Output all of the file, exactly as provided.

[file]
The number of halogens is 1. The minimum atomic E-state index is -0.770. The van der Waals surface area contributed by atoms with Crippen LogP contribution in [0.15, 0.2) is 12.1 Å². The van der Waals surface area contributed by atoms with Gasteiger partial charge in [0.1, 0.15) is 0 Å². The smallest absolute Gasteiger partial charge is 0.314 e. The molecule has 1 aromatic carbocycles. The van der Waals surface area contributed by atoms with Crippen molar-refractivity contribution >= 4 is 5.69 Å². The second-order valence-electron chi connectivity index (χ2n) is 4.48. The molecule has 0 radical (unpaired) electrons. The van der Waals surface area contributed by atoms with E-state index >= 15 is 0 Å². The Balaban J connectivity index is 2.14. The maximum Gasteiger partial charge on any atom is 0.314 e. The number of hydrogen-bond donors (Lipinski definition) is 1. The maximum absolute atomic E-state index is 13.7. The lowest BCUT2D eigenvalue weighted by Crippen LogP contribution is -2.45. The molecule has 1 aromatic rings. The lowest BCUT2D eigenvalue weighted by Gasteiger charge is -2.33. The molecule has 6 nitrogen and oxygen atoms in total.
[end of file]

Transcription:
The number of halogens is 1. The minimum atomic E-state index is -0.770. The van der Waals surface area contributed by atoms with Crippen LogP contribution in [0.15, 0.2) is 12.1 Å². The van der Waals surface area contributed by atoms with Gasteiger partial charge in [0.1, 0.15) is 0 Å². The smallest absolute Gasteiger partial charge is 0.314 e. The molecule has 1 aromatic carbocycles. The van der Waals surface area contributed by atoms with Crippen molar-refractivity contribution >= 4 is 5.69 Å². The second-order valence-electron chi connectivity index (χ2n) is 4.48. The molecule has 0 radical (unpaired) electrons. The van der Waals surface area contributed by atoms with E-state index >= 15 is 0 Å². The Balaban J connectivity index is 2.14. The maximum Gasteiger partial charge on any atom is 0.314 e. The number of hydrogen-bond donors (Lipinski definition) is 1. The maximum absolute atomic E-state index is 13.7. The lowest BCUT2D eigenvalue weighted by Crippen LogP contribution is -2.45. The molecule has 1 aromatic rings. The lowest BCUT2D eigenvalue weighted by Gasteiger charge is -2.33. The molecule has 6 nitrogen and oxygen atoms in total.